by David Smith | Vol 20 (4) 2002
Psychoanalysis is reconceptualized as the scientific study of conflicting biological propensities. According to neo-Darwinian theory self-deception arose as a result of an evolutionary arms race between intraspecific deception and detection amongst hominids. The evolution of self-deception modified an earlier split between conscious and unconscious mental activities. Unconscious social cognition emerged to avoid conscious overload when dealing with highly complex Machiavellian social relations. Evolutionary theory suggests that countertransference, in the classical Freudian sense of the word, is inevitable. Psychoanalytic clinical literature provides support for the hypothesis of unconscious social cognition, as does cognitive science. Evolutionary theory suggests that unconscious responses to the psychoanalytic situation should be particularly responses to modifications of the frame. A clinical example is presented.
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by Wim Galle | Full text, Vol 21 (3/4) 2003
Reflecting on the three symposia recently organised by Idesça in cooperation with the Gezelschap voor Psychoanalyse en Psychotherapie, the author queries the status of so-called “small case-studies”. With reference to (i) his own clinical experience; (ii) so-called small Freudian case-studies (in contrast with Freud’s case-studies of Dora, The Ratman, The Wolfman, Little Hans and Schreber); and (iii) the short stories of the Belgian writer Peter Verhelst (Mondschilderingen [“mouth paintings”] (2002)), it is argued that a small Freudian clinical fragment bears witness to (i) the enigmatic presence of the clinician with respect to the sudden appearance of the unconscious; (ii) the use of a certain style and a certain measure; (iii) the circumvention of imaginary reality; and (iv) the clinical structure of fantasy.
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by Boris Demarest | Vol 30 (1) 2012
Freud’s characterization of the psychic apparatus is profoundly ambiguous. On the one hand, it tends towards a reductionist framework that explains psychic phenomena largely in terms of mechanical processes in the energetic economy of the psyche. On the other, it points towards a framework that affirms the autonomy and holistic nature of the psychic and the radical contingency of psychic phenomena with respect to mechanical processes. In this text, an attempt is made to develop the latter conceptualization as the most fruitful aspect of psychoanalysis for current reflections on the psyche. This is done by via an alternative interpretation of the negative determinations of the unconscious in Freud’s works, in particular that of the timelessness of the unconscious. These determinations can be clarified by relating them to Freud’s theory of association from the study on aphasia. In this view, the timelessness does not refer to the theory of regression, grafted onto the naïve interpretation of trauma, but to non-linear processes of (self-) organization that produce the radical, creative singularity of that which is psychic.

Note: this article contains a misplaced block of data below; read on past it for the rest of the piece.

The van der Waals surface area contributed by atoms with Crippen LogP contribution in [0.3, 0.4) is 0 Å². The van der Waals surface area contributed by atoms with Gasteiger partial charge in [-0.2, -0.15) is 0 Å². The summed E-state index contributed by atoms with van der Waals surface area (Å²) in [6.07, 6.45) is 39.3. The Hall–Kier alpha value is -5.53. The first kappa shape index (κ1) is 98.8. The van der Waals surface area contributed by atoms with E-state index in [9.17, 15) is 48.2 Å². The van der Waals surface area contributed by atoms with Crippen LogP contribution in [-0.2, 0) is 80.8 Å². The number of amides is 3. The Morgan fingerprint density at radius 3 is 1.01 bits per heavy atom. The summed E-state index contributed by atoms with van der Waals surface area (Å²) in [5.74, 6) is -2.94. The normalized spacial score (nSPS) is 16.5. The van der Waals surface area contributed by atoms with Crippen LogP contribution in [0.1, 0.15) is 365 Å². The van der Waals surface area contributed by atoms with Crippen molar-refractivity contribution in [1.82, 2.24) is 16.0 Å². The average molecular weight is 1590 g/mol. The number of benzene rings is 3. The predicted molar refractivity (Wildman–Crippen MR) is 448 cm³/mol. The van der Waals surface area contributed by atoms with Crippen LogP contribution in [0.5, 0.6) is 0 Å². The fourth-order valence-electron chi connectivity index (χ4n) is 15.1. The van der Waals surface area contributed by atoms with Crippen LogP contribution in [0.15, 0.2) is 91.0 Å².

by Yvette Thoua | Vol 29 (3/4) 2011
For children who are deaf – that is to say, who cannot hear sound – from the outset communication involves what they can see, touch, feel, sense, and transmit to others through gestural signs (body language). This happens intuitively , and this process is as incomprehensible to those who use speech as it is to these children. In analysis the deaf (and those who try to “get through to them”) attempt to convey, despite efforts to validate their experience and the historic disparagement of sign language, the difficulty of finding a language that is shared by all. It needs to be understood that a deaf child is neither dumb nor stupid and that a mainstream system of education that recognizes this reality is required.
by Pat Jacops | Vol 23 (3/4) 2005
This article is the result of a collaboration between the author and the Kunstarbeidergezelschap of Ghent on “Maulwerke” by the contemporary composer Dieter Schnebel. It outlines briefly the importance of the figure Dieter Schnebel for contemporary experimental music and the idea behind his “Maulwerke”. The “Maulwerke” (1968-1974), generally considered to be his masterpiece, was written during the period that Schnebel undertook his analysis. Schnebel calls this work the product of his analysis and it is here he introduces his concept of “psychoanalytic music”. The author explores the meaning of “psychoanalytic music” and asks whether the psychoanalytic framework can help us to understand something of the gripping character of this musical work.